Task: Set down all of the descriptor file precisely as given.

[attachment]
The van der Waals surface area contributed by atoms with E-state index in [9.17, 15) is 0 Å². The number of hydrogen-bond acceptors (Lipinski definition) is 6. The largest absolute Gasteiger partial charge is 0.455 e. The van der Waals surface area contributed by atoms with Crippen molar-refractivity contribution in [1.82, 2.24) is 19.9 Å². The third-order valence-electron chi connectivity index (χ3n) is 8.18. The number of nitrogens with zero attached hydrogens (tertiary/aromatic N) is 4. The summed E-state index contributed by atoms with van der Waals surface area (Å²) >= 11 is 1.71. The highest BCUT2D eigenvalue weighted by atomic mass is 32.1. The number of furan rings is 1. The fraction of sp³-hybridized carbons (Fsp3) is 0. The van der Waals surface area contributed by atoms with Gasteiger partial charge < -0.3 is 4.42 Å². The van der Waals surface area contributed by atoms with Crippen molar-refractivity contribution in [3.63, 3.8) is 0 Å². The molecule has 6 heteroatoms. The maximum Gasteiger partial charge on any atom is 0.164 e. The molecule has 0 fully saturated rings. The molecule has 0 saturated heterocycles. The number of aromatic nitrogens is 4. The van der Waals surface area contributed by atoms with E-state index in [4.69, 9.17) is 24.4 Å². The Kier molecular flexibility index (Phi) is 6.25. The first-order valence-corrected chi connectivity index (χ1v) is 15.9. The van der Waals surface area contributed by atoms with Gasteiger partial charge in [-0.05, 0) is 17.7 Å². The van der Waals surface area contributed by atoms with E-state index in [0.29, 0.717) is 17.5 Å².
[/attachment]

The van der Waals surface area contributed by atoms with E-state index in [9.17, 15) is 0 Å². The number of hydrogen-bond acceptors (Lipinski definition) is 6. The largest absolute Gasteiger partial charge is 0.455 e. The van der Waals surface area contributed by atoms with Crippen molar-refractivity contribution in [1.82, 2.24) is 19.9 Å². The third-order valence-electron chi connectivity index (χ3n) is 8.18. The number of nitrogens with zero attached hydrogens (tertiary/aromatic N) is 4. The summed E-state index contributed by atoms with van der Waals surface area (Å²) >= 11 is 1.71. The highest BCUT2D eigenvalue weighted by atomic mass is 32.1. The number of furan rings is 1. The fraction of sp³-hybridized carbons (Fsp3) is 0. The van der Waals surface area contributed by atoms with Gasteiger partial charge < -0.3 is 4.42 Å². The van der Waals surface area contributed by atoms with Crippen molar-refractivity contribution in [3.63, 3.8) is 0 Å². The molecule has 6 heteroatoms. The maximum Gasteiger partial charge on any atom is 0.164 e. The molecule has 0 fully saturated rings. The molecule has 0 saturated heterocycles. The number of aromatic nitrogens is 4. The van der Waals surface area contributed by atoms with E-state index in [4.69, 9.17) is 24.4 Å². The Kier molecular flexibility index (Phi) is 6.25. The first-order valence-corrected chi connectivity index (χ1v) is 15.9. The van der Waals surface area contributed by atoms with Gasteiger partial charge in [-0.05, 0) is 17.7 Å². The van der Waals surface area contributed by atoms with E-state index in [0.29, 0.717) is 17.5 Å².